But Please—Not Plastic Ones
So, let’s say it’s 3,000 BC and you’re at a kick-butt party in Mesopotamia.
Plenty of snacks, lots of gruel, a few fatted calves on the grill, these Sumerians really know how to have a good time—but then there’s one little snag. You can’t get the last few dregs of mead from the bottom of your glass, and that’s a bummer. You switch to beer brewed right in front of you in gigantic vats, but that’s not much better.
Fortunately for you, one of your new BFFs just got back from a wild vacay in the Caucuses and he brought home a new idea: drinking straws! Party on, Dude.
It’s really hard to say who “invented” drinking straws because anyone could have noticed a hollow tube and thought, “Hey, would you look at that!” In various places, mostly in Sumeria and the area between the Baltic and Caspian Seas, archaeologists have discovered early, purpose-made drinking straws created from precious metals and hollowed stones.
If you look at the history of drinking straws, nothing much happened to the straw for a very long time—from the age of the Sumerians until around the early 1800s, when drinking cheap liquids through a rye-grass straw became a fad in America. Sure, it worked, but it altered the taste of the drink and who likes grassy mimosas?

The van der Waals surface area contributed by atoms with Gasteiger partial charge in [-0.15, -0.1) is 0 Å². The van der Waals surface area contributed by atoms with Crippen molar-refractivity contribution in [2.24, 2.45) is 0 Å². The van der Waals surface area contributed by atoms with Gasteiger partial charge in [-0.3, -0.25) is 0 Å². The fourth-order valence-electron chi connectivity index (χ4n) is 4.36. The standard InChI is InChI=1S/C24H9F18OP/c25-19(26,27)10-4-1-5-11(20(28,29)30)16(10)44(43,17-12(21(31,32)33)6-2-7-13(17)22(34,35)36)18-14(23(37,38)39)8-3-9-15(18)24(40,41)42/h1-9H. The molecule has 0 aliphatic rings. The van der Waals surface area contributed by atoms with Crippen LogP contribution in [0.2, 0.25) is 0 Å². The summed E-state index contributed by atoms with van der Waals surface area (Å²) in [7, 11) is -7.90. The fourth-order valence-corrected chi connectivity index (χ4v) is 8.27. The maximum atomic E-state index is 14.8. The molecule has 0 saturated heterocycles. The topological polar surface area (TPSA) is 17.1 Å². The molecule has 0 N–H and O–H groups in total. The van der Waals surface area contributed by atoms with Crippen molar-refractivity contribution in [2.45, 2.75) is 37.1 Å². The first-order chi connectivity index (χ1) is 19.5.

You have to wonder what took so long for that to be fixed—but it was. In 1888, inventor Marvin Stone filed a patent for a new-fangled drinking straw made of manila paper. If you imagine long strips of manila envelopes, wrapped around a pencil and glued, well, you can exactly picture his radical invention. Eventually, Stone created a machine to do the work, anybody could get a paper straw for their drink, and nobody looked back.
And that’s how it was until 1937, when inventor Joseph Friedman invented the bendable straw—a hit not just with kids, but with ailing patients and with caregivers, too.
And then came fast food, and the need for a straw that didn’t disintegrate into mush in a glass of soda or a chocolate malt. In the 1960s—in answer to that (and because they could)—manufacturers began making straws out of plastic, which could sit in a liquid forever and ever without falling apart. You could buy Krazy Straws or Silly Straws, with curves and twists and such, and you could buy extra-wide straws for that extra-thick milkshake. It didn’t take long for paper straws to become scarce.
The thing is (but few talked about it), plastic straws could be washed and reused, though pretty much nobody did and that became a problem. Drink, slurp, into the garbage those straws went and by 2011, it was estimated that around 500 million plastic straws were being used per day in America before they were tossed into landfills and oceans by the trillions. And we might not have paid much attention, except that video of a turtle and the removal of a plastic straw from the poor creature’s nostril made us all sit up and think.
Today, you can refuse a straw and nobody cares. You can bring your own and take it home for cleaning when you’re done. Or you can ask if a paper straw is available. Because leaving more plastic straws behind would really suck. ▼
Terri Schlichenmeyer’s second book, The Book of Facts and Trivia: American History, came out January 16, 2024.